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The Department for Work and Pensions’(DWP) enhanced digital system for Universal Credit, which will be used for the national rollout in 2017, is currently being supported by just three DWP IT employees.

The Department for Work and Pensions’(DWP) enhanced digital system for Universal Credit, which will be used for the national rollout in 2017, is currently being supported by just three DWP IT employees.

According to the department’s latest annual report it plans to spend up to £32 million to November this year developing the digital system. The total spend on the Universal Credit IT programme will reach £2.4 billion up to April 2023, but the government has yet to reveal figure for how much the new digital system will make up of this final cost.

The Cabinet Office’s Government Digital Service (GDS) was called in to put the troubled welfare reform project on track after it was found that the existing system being developed by system integrators including IBM, HP and Accenture was not scalable, not flexible and had security problems.

GDS worked with DWP on developing a new ‘digital spine’ for Universal Credit, which will now be developed by DWP alongside the existing system. The digital spine' will ultimately replace the current Universal Credit system when the unified benefit payment moves from trials and is rolled out to claimants across the country.

It has since been revealed that GDS is pulling out of the project, amidst rumours that Cabinet Office Minister Francis Maude and Secretary of State for Work and Pensions Iain Duncan Smith ere disagreed over the future direction of the project.

However, there are still five GDS IT employees working on the digital version of Universal Credit.

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The final system aims to merge benefits such as jobseeker’s allowance, income support, housing benefit, child tax credit and working credit. The IT system supporting it will require real-time data on the earnings of every adult, from a new Pay as You Earn (PAYE) system being developed by HM Revenue & Customs (HMRC).

DWP is now undertaking a recruitment drive to support the digital Universal Credit development and is looking to hire 50 new IT specialists for the department.

Shadow Minister for Welfare Reform, Chris Bryant MP, told Computerworld UK that the current situation is of concern.

“It’s worrying to discover that after the spat with Francis Maude and the Government Digital Service, DWP currently only has 3 IT specialists working on the digital solution to Iain Duncan Smith’s delayed and over-budget Universal Credit project,” he said.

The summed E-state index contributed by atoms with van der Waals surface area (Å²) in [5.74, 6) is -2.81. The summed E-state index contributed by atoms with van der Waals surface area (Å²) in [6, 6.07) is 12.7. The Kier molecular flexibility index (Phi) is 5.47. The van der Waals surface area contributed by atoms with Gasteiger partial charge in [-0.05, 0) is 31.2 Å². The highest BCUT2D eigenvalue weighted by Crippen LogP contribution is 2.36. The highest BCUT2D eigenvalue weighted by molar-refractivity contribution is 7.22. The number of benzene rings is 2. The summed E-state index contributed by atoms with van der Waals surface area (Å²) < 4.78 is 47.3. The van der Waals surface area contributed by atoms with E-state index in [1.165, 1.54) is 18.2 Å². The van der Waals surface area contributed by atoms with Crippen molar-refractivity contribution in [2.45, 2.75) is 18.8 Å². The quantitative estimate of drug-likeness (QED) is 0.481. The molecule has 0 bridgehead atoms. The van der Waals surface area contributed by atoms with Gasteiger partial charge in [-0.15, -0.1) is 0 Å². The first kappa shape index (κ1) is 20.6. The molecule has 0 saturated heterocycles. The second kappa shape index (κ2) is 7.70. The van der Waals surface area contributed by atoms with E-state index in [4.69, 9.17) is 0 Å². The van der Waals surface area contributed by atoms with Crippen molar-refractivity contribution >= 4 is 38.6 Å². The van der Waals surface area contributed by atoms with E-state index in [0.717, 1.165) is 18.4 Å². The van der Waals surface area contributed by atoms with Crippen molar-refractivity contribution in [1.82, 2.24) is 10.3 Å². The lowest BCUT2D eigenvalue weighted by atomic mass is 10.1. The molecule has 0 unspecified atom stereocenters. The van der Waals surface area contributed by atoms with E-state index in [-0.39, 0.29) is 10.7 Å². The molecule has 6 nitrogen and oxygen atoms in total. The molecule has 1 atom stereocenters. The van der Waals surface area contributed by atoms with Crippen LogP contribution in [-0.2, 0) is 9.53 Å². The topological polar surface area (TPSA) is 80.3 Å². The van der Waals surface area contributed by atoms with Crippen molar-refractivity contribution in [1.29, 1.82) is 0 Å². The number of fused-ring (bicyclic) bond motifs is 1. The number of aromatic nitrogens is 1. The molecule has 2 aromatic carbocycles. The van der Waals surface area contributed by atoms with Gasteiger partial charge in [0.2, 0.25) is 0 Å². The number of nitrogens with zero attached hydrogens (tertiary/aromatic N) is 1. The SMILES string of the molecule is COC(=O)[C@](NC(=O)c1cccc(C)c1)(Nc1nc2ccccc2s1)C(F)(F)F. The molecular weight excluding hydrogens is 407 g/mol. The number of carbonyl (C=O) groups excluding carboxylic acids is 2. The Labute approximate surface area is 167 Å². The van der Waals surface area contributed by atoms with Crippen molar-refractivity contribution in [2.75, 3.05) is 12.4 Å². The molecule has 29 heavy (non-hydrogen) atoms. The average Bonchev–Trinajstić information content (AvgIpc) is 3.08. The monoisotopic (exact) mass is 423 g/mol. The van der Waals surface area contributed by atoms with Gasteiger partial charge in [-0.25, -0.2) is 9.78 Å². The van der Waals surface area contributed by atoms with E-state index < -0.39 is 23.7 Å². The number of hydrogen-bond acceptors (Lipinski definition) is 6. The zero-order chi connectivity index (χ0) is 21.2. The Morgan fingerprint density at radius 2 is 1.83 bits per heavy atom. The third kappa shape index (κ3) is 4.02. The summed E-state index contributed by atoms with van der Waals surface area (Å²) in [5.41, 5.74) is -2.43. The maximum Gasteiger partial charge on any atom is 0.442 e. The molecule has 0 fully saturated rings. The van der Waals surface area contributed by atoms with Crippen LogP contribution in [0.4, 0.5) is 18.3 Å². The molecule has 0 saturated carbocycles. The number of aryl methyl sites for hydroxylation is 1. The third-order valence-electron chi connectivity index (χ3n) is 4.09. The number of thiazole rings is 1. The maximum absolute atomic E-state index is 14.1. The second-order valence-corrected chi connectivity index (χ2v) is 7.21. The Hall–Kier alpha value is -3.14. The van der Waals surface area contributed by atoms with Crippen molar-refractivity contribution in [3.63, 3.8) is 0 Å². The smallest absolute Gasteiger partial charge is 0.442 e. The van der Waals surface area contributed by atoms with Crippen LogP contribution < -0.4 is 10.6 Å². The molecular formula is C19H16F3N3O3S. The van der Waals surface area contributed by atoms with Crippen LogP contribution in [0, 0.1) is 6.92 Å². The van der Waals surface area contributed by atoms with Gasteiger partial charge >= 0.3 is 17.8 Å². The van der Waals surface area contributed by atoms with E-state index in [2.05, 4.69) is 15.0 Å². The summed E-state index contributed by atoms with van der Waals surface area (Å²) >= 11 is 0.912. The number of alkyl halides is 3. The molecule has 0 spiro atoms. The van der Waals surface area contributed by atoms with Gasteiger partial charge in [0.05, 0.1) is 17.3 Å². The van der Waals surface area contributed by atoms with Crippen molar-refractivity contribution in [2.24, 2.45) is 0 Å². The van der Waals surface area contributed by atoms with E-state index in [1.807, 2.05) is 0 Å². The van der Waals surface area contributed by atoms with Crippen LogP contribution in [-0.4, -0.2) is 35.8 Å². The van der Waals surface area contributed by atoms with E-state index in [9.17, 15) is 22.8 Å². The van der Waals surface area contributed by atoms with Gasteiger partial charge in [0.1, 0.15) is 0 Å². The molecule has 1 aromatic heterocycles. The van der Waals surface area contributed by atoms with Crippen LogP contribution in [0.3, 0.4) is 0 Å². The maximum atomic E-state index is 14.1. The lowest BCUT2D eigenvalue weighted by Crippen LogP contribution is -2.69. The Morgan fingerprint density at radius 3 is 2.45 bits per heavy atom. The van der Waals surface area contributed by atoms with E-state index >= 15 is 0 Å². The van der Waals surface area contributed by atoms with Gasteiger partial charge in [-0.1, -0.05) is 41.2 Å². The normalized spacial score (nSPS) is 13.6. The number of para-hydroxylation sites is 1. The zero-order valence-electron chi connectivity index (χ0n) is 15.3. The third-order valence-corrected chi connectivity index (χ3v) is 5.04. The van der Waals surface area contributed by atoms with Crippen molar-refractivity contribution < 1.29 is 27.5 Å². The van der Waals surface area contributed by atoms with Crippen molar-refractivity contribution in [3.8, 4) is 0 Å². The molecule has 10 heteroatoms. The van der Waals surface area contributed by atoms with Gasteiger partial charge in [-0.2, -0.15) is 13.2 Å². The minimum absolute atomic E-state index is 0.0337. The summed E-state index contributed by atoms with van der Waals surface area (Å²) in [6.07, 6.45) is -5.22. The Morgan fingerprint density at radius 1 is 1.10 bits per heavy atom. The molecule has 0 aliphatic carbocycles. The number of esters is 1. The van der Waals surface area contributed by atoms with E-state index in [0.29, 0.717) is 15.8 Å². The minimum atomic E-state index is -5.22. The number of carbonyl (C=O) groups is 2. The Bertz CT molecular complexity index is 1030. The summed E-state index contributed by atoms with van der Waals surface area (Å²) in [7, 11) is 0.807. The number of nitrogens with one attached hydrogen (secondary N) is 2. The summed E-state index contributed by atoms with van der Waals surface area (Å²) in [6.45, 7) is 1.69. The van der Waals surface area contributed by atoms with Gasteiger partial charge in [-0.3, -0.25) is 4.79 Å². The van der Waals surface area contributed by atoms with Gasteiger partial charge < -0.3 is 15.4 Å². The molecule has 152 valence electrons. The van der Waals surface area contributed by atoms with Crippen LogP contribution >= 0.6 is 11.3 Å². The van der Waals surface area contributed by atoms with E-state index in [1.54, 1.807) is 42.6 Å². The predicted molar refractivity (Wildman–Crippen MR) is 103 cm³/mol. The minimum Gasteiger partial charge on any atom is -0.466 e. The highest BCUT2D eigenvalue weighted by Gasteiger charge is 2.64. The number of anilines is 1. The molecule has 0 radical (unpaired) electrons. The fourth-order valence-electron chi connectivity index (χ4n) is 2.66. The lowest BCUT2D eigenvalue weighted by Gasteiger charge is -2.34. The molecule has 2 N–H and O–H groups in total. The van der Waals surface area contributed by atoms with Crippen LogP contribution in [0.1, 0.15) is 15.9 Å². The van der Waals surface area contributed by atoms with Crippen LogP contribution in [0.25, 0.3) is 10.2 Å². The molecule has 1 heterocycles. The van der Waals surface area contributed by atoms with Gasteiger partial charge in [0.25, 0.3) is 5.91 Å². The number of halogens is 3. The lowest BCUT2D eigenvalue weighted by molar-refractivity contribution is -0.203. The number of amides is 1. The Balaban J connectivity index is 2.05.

“We know that DWP itself estimates that 50 IT specialists will be required to continue this work – quite the deficit. IDS should start focusing on delivering a policy that works, rather than fighting colleagues and blaming officials.”

Computerworld UK contacted DWP to find out the size of its IT department, but had not received a response at time of publication. 

A DWP Spokesperson said: 
"Work on the enhanced digital service continues with support from GDS, existing DWP IT specialists, new recruits and the business transformation team. We are confident that the necessary skills and expertise will continue to be in place to deliver this service and our ongoing recruitment process is ensuring we have the best digital capability."

It has been reported that the current suppliers working on the existing system will be squeezed out of development, but DWP has now said that they are not ‘excluded’ from tendering and “capability and value” are at the heart of its procurement process.

Furthermore, it expects that the digital solution will not be fulfilled under one single contract, but rather developed using resources that can be brought in as and when they are required. DWP believes there will be a number of commercial arrangements in place.

Despite the latest revelations, DWP believes that the “necessary skills and expertise will continue to be in place” to deliver the digital Universal Credit system.

Duncan Smith recently told MPs on a select committee that he is in control of the project and that there is “no debacle”. However, he admitted that the department has had to write off, or ‘impair’, £40.1 million worth of IT assets to date – nearly a fifth more than the £34 million figure revealed to the National Audit Office earlier this year.

Moreover, this figure could increase: "If anything goes wrong going forward, that [figure] might be different," said Duncan Smith.